At a conference, Marcus Sachs, a director of the White House cyber-security office said that "nearly one-third of all government Web sites use Apache... The number of military Web sites using it is 22 percent, second to Microsoft's server software, but military use of Apache is growing rapidly."
  • People: A few role changes in the Apache Software Foundation as Greg Stein replaced Roy Fielding as Chairman, and Dirk-Willem van Gulik replaced Brian Behlendorf as President. Also Ryan Bloom decided to leave the HTTP development team after having a defining role in the creation of Apache 2.0.

Under development

The stable Apache 2.0 tree was tagged this week to prepare for a 2.0.44 release; the new snapshot was installed on the live server at apache.org to give it the usual exposure. The release process stalled again when binary compatibility issues arose: the new 2.0.44 release is intended to be compatible with binary modules compiled against 2.0.43, but some changes have been made in the APR portability library which break compatibility. Several solutions are under discussion.

After a report that the in-memory cache module mod_mem_cache (added in Apache 2.0) was not reliable under high load there was some interesting discussion about when it is appropriate to use this module; Brian Pane gave a summary of why mod_mem_cache is likely to be less useful for caching large files.


Featured articles

In this section we highlight some of the articles on the web that are of interest to Apache users.

"Setting Up Your Own Web Server" explains why it is better for companies to install their own web servers instead of using web hosting services provided by ISPs. Then it gives an overview of how to set up your own web server using Linux and the Apache web server.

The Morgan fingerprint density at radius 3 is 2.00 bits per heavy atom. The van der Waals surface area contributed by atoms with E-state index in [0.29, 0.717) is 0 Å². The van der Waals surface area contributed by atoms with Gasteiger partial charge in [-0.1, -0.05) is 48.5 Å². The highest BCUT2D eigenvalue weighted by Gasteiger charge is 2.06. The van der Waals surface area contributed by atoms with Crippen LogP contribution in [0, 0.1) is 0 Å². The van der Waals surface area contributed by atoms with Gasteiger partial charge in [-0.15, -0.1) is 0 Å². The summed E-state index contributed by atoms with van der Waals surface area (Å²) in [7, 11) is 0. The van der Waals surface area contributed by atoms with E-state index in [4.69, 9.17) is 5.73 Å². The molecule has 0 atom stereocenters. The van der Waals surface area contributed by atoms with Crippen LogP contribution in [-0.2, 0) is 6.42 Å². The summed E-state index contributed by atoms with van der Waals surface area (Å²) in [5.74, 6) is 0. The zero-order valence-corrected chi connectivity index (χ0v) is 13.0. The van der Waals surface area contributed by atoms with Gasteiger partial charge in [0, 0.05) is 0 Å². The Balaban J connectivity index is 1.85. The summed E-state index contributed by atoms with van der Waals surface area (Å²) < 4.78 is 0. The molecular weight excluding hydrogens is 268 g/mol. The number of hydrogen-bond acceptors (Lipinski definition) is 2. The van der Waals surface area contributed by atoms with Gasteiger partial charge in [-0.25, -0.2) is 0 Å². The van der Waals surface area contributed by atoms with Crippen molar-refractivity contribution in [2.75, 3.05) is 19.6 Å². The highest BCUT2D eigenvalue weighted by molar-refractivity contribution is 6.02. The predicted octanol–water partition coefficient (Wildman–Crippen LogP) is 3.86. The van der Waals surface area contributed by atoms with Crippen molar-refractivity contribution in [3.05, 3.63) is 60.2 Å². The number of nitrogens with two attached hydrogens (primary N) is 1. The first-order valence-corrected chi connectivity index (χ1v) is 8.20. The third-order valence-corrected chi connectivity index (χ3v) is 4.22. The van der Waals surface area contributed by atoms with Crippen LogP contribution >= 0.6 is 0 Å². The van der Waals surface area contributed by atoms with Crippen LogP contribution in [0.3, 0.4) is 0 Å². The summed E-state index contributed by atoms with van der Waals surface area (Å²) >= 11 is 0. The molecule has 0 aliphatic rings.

In the October 2002 issue of Linux Magazine, the article entitled "Getting a Handle on Traffic" shows you how to configure Apache to log every request into a MySQL database in addition to your access_log files by using mod_log_sql. After that, you would be able to obtain real-time statistics by just writing the appropriate SQL queries to analyse your database. Initially you may need to refer to the four examples given if you are not familiar with SQL queries.

Peter Laurie exposes the story behind "Apache: The Definitive Guide, 3rd Edition". Read it to discover what changes have been made and the reasons behind them. A sample of chapter 11: Security of the book in PDF format is now available online.

ZDNet introduces four Apache XML projects in "Learn about these four Apache XML tools". A short description is provided for each project with a reference URL to get more information. Do AxKit, Forrest, Xang, and Xindice ring a bell?


Apache Week giveaway

Congratulations to the lucky winner of our last book competition Nick Urbanik in Hong Kong - your books will be in the post.

Read the Apache Week review of "Linux Apache Web Server Administration" as well as two other books from this series, and look out for more book competitions and reviews of Apache related books coming soon.


This issue brought to you by: Mark J Cox, Joe Orton, Min Min Tsan
Comments or criticisms? Please email us at editors@apacheweek.com